Local 25: General Rigging & Crane Training

About the class:

A CCC & Local 25 Ironworkers partnership class that will teach Superintendents, Project Engineers, Project Managers, Laborers, and all Field employees the fundamentals of rigging and crane. The class will be a blend of classroom instruction in the Auburn Hills Presentation room with hands-on learning experience in the Yard to cover the following information:

      1. Rigging Identification: Understanding the different types of rigging equipment such as slings, shackles, hooks, and their appropriate applications.
      2. Rigging Inspection: Regularly inspecting rigging equipment for signs of wear, damage, or deformation that could compromise its strength and safety.
      3. Rigging Hitch Identification: Familiarizing oneself with basic hitches like the clove hitch, bowline, and figure-eight knot, which are commonly used in rigging operations.
      4. Hand Signals: Learning and using standardized hand signals for communication between crane operators and ground personnel to ensure safe and efficient lifting operations.
      5. Voice Signals: Establishing clear verbal communication protocols between the crane operator and signal person when hand signals are not feasible or in addition to hand signals for clarity.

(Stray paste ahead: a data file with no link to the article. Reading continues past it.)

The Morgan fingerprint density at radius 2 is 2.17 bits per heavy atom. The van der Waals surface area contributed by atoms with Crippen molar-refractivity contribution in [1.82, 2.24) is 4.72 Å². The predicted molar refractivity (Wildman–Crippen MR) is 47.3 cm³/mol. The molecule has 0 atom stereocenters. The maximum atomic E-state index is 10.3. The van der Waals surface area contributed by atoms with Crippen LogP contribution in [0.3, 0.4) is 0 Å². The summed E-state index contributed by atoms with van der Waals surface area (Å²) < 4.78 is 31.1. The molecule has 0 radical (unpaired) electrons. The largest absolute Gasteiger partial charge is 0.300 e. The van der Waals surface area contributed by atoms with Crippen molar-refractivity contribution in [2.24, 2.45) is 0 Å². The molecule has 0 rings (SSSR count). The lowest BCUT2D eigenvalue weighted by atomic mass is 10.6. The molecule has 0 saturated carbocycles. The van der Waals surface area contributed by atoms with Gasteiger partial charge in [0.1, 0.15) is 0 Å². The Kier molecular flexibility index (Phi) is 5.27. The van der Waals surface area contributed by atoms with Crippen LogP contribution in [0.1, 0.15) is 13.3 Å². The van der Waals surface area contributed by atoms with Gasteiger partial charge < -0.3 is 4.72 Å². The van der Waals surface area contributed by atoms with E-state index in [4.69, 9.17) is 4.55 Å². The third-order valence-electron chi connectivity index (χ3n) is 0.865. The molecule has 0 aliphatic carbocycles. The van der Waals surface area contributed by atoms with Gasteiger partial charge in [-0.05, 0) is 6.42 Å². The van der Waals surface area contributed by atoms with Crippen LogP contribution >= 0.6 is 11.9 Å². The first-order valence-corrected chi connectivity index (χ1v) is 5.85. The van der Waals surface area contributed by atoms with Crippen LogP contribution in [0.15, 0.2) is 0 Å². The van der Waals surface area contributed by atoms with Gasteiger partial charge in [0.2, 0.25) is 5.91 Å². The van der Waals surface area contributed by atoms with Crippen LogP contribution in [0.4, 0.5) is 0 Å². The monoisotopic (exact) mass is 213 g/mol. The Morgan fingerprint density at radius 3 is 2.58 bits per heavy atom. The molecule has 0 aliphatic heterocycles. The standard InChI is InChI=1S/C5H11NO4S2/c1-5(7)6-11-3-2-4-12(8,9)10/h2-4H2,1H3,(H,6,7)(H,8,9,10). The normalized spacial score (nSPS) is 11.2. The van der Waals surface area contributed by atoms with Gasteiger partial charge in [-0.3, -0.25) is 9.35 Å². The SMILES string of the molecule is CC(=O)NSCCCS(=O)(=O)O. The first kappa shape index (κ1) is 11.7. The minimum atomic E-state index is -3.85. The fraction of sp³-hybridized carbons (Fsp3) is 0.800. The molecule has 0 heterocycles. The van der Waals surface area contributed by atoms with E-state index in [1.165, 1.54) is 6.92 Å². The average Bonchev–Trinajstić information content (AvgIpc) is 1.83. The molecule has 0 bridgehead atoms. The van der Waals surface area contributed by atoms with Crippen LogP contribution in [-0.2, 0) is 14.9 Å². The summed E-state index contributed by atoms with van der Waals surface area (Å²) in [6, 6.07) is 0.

6. Basic Crane Setup:
          • Ground Conditions: Assessing the ground to ensure it’s stable and capable of supporting the crane’s weight and load without sinking or shifting.
          • Level Ground: Positioning the crane on a level surface to ensure stability during lifting operations.
          • Outrigger Placement: Extending outriggers or stabilizers to distribute the crane’s weight and prevent tipping.
          • Boom Configuration: Setting up the crane’s boom at the appropriate angle and extension for the planned lift.
          • Load Capacity: Ensuring that the crane’s load capacity exceeds the weight of the load being lifted.
          • Clearance: Checking for overhead obstructions and ensuring there’s sufficient clearance for the crane’s movement and operation.
          • Environmental Factors: Considering factors such as wind speed, weather conditions, and nearby power lines that could affect crane stability and safety.


Auburn Hills Office
Presentation Room

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You will receive an email confirmation shortly after registering. Please refer to this message for the class information and calendar invite.